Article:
4. NUCCA Certification, Upper Cervical Mono., 1983, July 1983, Vol. 3 (6), p. 5.
  5. Research Changes in Chiropractic Terminology: Atlas Subluxation Complex (ASC). Upper Cerv. Mono., Dec. 1973, Vol.  1 (2), p. 1.
  6. “How to adjust the Atlas Subluxation Complex; Upper Cerv. Mono, 1973-1978, Vol. 1 (2-10), 2 (1-4).
  7. Seemann, D.C. “The Biomechanics and Neurological Aspects of the ASC.” Upper Cerv. Mono., Jan. 1977, Vol. 2 (2). p. 1.
  8. Steindler, A., Kinesiology of the Human Body. Charles C. Thomas, Springfield, IL, 1977.
  9. Anderson, T. McClurg: Human Kinetics and Analysing Body Movements. W.S. Cowell LTD, Butter Market, Ipswich. (England).
  10. Grostic, J.D., DeBoer, L.F., “Roentgenographic Measurement of Atlas Laterality and Rotation: A Retrospective Pre- and Post­ Manipulation Study.”‘ J. Manipulative Physiol. Ther., June 1982, 5 (2): 63-71.
  11. Jackson, B.L., Barker, W., Bentz, J., and Gambale, A.G. “Inter­ and Intra -Examiner Reliability of the Upper Cervical X-Ray Marking System: A Second Look,” J. Manipulative Physiol. Ther., Aug 1987, 10 (4): 157-1 63.
  12. Owens, E.F., “Line Drawing Analysis of Static Cervical X-Ray Used in Chiropractic.” J. Manipulative Physiol. Ther., Sept. 1992, 15 (7): 442-449.
  13. Grostic, J.D., ‘”Vertical Central Skull Line Algorithm,” FCER Conservative Health Science Research Conference, Davenport, IA: Palmer College of Chiropractic, 1986.
  14. Gregory, R., Editorial: Research Methods. Upper Cerv. Mono., Mar., 1974. 1 (3), p. 6.
  15. Shekelle, P.G., “Approaches to the Development of Standards of Care,” IN: Proceedings of the 1990 International Conference on Spinal Manipulation, FCER, Washington, D.C., May, 1990, p. 309-11.
  16. Adams, A.H., “Approaches to the Development of Standards of Care,” IN: Proceedings of the 1990 International Conference on Spinal Manipulation, FCER, Washington, D.C., May 1990, p. 3 12-14.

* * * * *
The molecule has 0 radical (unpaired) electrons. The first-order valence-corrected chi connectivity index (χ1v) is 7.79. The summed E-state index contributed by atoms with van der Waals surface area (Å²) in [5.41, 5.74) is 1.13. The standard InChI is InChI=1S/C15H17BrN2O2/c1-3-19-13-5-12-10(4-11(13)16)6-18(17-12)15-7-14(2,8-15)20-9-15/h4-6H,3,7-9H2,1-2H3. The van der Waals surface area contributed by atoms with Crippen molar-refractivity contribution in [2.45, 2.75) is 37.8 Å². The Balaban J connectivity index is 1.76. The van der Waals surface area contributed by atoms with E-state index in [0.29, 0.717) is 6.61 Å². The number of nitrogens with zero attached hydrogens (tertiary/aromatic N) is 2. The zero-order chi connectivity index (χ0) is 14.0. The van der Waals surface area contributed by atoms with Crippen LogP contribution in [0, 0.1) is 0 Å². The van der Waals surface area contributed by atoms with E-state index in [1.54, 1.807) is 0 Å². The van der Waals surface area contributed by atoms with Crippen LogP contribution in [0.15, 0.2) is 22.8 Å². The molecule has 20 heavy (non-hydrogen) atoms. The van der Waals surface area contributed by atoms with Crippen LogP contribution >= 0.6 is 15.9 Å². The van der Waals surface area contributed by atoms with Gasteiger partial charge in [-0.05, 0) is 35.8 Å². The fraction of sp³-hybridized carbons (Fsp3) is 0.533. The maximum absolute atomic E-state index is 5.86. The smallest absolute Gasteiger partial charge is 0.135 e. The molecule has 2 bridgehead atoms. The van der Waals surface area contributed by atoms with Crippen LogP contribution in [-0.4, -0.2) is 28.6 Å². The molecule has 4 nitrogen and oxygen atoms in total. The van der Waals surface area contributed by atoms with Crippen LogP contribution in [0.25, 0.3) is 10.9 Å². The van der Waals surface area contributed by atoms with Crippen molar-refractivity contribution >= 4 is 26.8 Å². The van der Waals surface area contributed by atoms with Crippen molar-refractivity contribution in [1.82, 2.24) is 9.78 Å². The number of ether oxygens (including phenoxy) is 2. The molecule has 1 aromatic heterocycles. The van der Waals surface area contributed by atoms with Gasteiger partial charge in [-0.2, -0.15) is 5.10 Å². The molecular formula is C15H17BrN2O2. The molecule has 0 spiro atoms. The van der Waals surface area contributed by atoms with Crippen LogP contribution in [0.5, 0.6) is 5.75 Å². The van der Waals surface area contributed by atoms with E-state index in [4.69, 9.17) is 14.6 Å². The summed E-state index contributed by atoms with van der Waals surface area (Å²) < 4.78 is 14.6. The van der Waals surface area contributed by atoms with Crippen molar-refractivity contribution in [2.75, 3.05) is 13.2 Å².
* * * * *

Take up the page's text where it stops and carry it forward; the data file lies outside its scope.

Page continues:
17. McMichail, R.A., Poortinga, G., et al., “Reliable Standards of Care are Determined by Consensus of Those Who Provide That Care”, IN: Proceedings of the 1990 International Conference of Spinal Manipulation, FCER, Washington, D.C., May 1990. p. 321-29.
  18. Kaminiski, M., Boal, R., et al., “A Model for the Evaluation of Chiropractic Methods.” J. Manipulative Physio. Ther., Apr., 1987, 10 (2): 61-64.
  19. Gregory, R.  The NUCCA Basic Course:  X-Ray Analysis, 1986.
  20. Gregory, R.  The NUCCA Course:  Adjusting the Atlas Subluxation Complex, 1988.
  21. NUCCA Glossary, Upper Cerv. Mono., Apr., 1982 3 (3): 9-12.
  22. Sittinger, R., “Facilitated States in the Atlas Subluxation Complex,” Upper Cerv. Mono. June, 1974, 1(4):  4-6.
  23. “NUCCA Research: The Anatometer.” Upper Cerv. Mono., June. 1976, 1 (10): 5.
  24. Williams, H.G. “An Anatomical-Functional Review of Selected CNS Motor Control Structures,” Upper Cerv. Mono., Sept. 1976, 2 (1): 1-8.
  25. Seemann, D.C., “Biomechanics of the Upper Cervical Vertebrae.” Upper Cerv. Mono., Jan., 1 988, 2 (4):  1-3.
  26. Seemann, D.C., C-1 Subluxations, Short Leg and Pelvic Distortions,” Upper Cerv. Mono., Nov., 1978, 2 (5): 1-5.
  27. Backman, Z., “Neurological Foundations of the Upper Cervical Subluxation,” Upper Cerv. Mono., July, 1979, 2 (7): 6-8.
  28. Anderson, R.T., “Initiating Anatometer Research.” Upper Cerv. Mono., Jan., 1981, 2 (10): 6-8.
  29. Addington, E.A., “Reliability and Objectivity of Anatometer, Supine Leg Length Test. Thermo Scribe II, and Derma-Therma­ Thenn-0-Graph Measurements.” Upper Cerv. Mono., July, 1983 3 (6): 8-11.
  30. Seemann, D.C., “An Evaluation of the Objectivity and Reliability of the Anatometer,” Upper Cerv. Mono., Jan.  1984, 3 (7): 1-3.
  31. Palmer, J., “Some Basic Concepts of Mechanics.” Upper Cerv. Mono., June, 1987, 3 (8):  1-7.
  32. Seemann, D.C., “Observer Reliability and Objectivity Using Rotatory Measurements on X-Ray,” Upper Cerv. Mono., Jan., 1986. 4 (1): 1-8.
  33. Palmer, J., “A Review of Non-Chiropractic Literature Having Importance for Upper Cervical Practitioners”, Jan., 1987, 4 (4): 1-7.
  34. Palmer, J., “An Investigation Into the Validity of Laterality,” Upper Cerv. Mono., June, 1989, 4 (8):  1-6.
  35. Seemann, D.C., “Exploring the Relationship Between Anatometer Measurements and X-Ray Listing,” Upper Cerv. Mono., Jan., 1990. 4 (9): 1-4.